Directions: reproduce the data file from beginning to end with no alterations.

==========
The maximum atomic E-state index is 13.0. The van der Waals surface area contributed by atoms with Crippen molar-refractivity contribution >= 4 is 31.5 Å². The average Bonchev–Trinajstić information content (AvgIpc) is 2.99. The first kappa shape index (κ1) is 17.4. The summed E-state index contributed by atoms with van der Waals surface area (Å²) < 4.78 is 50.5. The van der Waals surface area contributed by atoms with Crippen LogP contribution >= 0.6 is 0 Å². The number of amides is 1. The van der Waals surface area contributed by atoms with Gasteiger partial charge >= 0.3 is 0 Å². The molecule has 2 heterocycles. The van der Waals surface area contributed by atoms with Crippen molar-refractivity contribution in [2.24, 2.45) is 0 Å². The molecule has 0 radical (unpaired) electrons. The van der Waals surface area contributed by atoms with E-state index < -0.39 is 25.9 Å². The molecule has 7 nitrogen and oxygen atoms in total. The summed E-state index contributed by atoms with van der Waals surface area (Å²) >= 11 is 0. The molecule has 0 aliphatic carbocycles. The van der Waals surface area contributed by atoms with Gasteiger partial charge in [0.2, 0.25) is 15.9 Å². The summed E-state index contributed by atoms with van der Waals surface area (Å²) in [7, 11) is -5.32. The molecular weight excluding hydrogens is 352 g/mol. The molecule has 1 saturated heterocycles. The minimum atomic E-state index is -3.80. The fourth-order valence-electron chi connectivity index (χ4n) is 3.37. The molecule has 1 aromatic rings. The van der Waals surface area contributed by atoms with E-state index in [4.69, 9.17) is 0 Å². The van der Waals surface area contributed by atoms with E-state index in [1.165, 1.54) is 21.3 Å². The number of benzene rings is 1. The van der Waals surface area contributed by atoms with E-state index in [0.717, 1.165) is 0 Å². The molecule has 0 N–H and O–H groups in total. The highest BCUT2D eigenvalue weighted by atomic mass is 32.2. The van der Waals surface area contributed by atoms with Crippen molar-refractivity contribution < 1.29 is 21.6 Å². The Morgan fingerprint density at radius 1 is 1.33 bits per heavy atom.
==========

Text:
The maximum atomic E-state index is 13.0. The van der Waals surface area contributed by atoms with Crippen molar-refractivity contribution >= 4 is 31.5 Å². The average Bonchev–Trinajstić information content (AvgIpc) is 2.99. The first kappa shape index (κ1) is 17.4. The summed E-state index contributed by atoms with van der Waals surface area (Å²) < 4.78 is 50.5. The van der Waals surface area contributed by atoms with Crippen LogP contribution >= 0.6 is 0 Å². The number of amides is 1. The van der Waals surface area contributed by atoms with Gasteiger partial charge >= 0.3 is 0 Å². The molecule has 2 heterocycles. The van der Waals surface area contributed by atoms with Crippen molar-refractivity contribution in [2.24, 2.45) is 0 Å². The molecule has 0 radical (unpaired) electrons. The van der Waals surface area contributed by atoms with E-state index < -0.39 is 25.9 Å². The molecule has 7 nitrogen and oxygen atoms in total. The summed E-state index contributed by atoms with van der Waals surface area (Å²) >= 11 is 0. The molecule has 0 aliphatic carbocycles. The van der Waals surface area contributed by atoms with Gasteiger partial charge in [0.2, 0.25) is 15.9 Å². The summed E-state index contributed by atoms with van der Waals surface area (Å²) in [7, 11) is -5.32. The molecular weight excluding hydrogens is 352 g/mol. The molecule has 1 saturated heterocycles. The minimum atomic E-state index is -3.80. The fourth-order valence-electron chi connectivity index (χ4n) is 3.37. The molecule has 1 aromatic rings. The van der Waals surface area contributed by atoms with E-state index in [4.69, 9.17) is 0 Å². The van der Waals surface area contributed by atoms with E-state index in [1.165, 1.54) is 21.3 Å². The number of benzene rings is 1. The van der Waals surface area contributed by atoms with E-state index in [0.717, 1.165) is 0 Å². The molecule has 0 N–H and O–H groups in total. The highest BCUT2D eigenvalue weighted by atomic mass is 32.2. The van der Waals surface area contributed by atoms with Crippen molar-refractivity contribution < 1.29 is 21.6 Å². The Morgan fingerprint density at radius 1 is 1.33 bits per heavy atom.